Articles by Avinash Krishnamurthy

Avinash Krishnamurthy is Chief Project Officer at S3IDF, and Director at Biome Environmental Trust.

If you have travelled on the new Airport Road to or from Bengaluru, you would see the quarried hill in Bettahalasur, a village near the outskirts of the city that looms large on the westward horizon. Abutting this quarry is the old village of Hunasamaranahalli, now part of Bengaluru’s peri-urban area. In a narrow lane in Hunasamaranahalli, there is an open well. This is its story. At a time of an acute water crisis, this story holds many lessons for us in Bengaluru. From quarry to community: The story of an open well A couple of years ago, Hunsmaranahalli and…

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In my lifetime, I’ve transitioned from an Indian-type squat-pour-flush toilet to a more spacious western-style commode toilet with the luxuries of a mirror and wash-basin.  This transition is one of the more eloquent symbols of my upward mobility.  It was in the privacy of the toilet that I have felt the most free and uninhibited.  It is the place where my deepest angsts have found their release in helpless tears and the place where I’ve imagined my wild aspirations coming true. It is where I’ve thought of the comeback line to the school bully and where I’ve pretended to be…

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With the city’s growing water woes, rainwater harvesting has come into focus time and again. It was also made compulsory in Bangalore by law. The BWSSB (Amendment) Act passed in August 2009, states that every owner or occupier of a building having a sital area of 2,400 sqft and above, or every owner who proposes to construct a building on a sital area of 1,200 sqft and above, should install rainwater harvesting structures. Following the law and various awareness exercises conducted in the city, it appears that RWH installation pace has picked up much more compared to earlier years. The…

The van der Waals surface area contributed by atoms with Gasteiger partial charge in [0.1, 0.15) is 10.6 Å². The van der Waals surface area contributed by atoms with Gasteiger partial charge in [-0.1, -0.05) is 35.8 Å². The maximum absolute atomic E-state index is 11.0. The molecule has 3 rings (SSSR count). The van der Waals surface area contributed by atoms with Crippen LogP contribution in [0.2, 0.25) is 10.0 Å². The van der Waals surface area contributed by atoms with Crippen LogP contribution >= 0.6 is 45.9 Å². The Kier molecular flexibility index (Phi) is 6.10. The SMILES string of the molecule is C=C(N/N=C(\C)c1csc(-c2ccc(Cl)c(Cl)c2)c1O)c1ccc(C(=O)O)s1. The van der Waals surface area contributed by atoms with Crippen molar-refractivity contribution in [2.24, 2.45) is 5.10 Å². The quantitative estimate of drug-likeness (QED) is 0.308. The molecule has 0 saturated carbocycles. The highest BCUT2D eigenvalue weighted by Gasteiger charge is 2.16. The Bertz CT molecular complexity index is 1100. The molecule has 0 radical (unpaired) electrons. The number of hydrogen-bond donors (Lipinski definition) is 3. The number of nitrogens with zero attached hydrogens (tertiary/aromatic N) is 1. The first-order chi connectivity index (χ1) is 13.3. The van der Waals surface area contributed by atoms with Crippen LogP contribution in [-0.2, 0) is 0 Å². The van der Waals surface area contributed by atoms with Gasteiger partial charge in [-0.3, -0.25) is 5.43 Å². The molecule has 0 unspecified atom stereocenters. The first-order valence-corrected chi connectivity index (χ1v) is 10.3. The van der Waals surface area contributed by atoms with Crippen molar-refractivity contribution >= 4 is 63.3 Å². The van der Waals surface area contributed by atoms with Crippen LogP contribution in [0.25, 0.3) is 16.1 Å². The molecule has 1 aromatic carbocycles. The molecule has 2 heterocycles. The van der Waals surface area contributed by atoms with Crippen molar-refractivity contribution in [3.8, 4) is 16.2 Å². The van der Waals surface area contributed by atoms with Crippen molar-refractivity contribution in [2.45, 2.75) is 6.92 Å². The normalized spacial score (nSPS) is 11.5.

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This is a quick primer by for Bangaloreans on borewells, open wells, recharging, and undergound acquifers. Bangalore originally used to rely on open wells more than borewells. Open wells get their water from shallow acquifers that lie at depths of less than 80 feet from the ground. Many parts of Bangalore still have open wells. Illustration: Sripathy Konada, Biome Environmental Solutions. Click for larger picture. Borewells are in essence, narrow holes dug deep into the ground. A borewell taps into a deep acquifer, which essentially water in rocks. Because waters of shallow acquifers are subject to contamination (in part to…

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